Ohio House Dems won popular vote

Issue 2, also known as voters first was heavily defeated 63-37, under an avalanche of opposition money seeking to maintain the status quo. Had issue 2 been successful it would have given the ability of voters to pick their representatives, rather than the current gerrymandered reverse situation.

Just how bad is the current system of rigged districts? We took a look at the 99 Ohio house races. Our analysis found that despite the Democrats trailing republics in the new legislature 60-39, they actually won the popular vote.

Democrats received a total of 2,418,815 votes across the 99 house district and the Republicans only 2,362,310 - over 56,000 less. If districts were apportioned according to the weight of voters actually preference, the Democrats would have a majority of 51-48, not rendered all but impotent trailing 60-39.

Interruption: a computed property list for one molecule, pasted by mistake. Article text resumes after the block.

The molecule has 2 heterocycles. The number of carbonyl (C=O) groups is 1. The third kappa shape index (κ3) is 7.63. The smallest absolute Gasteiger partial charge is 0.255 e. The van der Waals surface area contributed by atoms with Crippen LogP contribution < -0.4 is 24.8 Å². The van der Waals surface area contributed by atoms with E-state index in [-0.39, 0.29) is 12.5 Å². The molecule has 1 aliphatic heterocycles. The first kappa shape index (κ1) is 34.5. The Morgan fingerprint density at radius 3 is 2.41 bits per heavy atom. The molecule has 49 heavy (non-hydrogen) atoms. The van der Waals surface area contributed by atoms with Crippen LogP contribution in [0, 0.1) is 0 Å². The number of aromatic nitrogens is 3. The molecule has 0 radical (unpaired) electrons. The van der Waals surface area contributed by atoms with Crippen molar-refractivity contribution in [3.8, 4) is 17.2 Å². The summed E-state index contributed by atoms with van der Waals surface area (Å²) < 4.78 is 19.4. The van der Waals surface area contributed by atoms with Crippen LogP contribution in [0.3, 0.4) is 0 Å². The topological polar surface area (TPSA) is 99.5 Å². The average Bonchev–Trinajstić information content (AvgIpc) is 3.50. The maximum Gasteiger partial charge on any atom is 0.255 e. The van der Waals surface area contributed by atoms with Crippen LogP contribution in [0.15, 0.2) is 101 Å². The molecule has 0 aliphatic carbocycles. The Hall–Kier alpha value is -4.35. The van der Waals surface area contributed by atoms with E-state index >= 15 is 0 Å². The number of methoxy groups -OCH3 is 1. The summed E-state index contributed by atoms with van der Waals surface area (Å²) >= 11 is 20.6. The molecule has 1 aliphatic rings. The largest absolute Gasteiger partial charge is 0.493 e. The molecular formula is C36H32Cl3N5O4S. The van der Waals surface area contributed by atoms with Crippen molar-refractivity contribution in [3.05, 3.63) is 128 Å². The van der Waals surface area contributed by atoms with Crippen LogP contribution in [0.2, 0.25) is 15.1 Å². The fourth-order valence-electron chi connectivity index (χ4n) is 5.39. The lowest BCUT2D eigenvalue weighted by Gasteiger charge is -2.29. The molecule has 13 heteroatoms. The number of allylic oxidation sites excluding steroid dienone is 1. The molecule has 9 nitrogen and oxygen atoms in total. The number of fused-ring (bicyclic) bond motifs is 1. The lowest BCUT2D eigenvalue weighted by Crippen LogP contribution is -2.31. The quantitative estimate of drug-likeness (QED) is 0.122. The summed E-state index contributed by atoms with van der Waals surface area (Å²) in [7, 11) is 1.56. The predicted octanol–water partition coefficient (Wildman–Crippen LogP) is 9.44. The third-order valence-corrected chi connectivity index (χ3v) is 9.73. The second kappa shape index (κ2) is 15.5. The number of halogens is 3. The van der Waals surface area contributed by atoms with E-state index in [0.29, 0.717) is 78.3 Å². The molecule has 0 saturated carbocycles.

The current situation is so untenable, even critics of issue 2 agree reforms are needed.

But a number of GOP critics of Issue 2 also agreed that the current redistricting process needs to be changed. So the big question now is: What happens next?

A bipartisan legislative redistricting task force has met a few times and is supposed to recommend changes to the House and Senate in December. Also, some say the Constitutional Modernization Commission should make redistricting one of its top priorities.

Catherine Turcer, chairwoman of Voters First Ohio, the coalition that pushed Issue 2, and Ohio State University election-law expert Daniel Tokaji, who helped draft the plan, said that at least there was agreement that the system needs to be changed.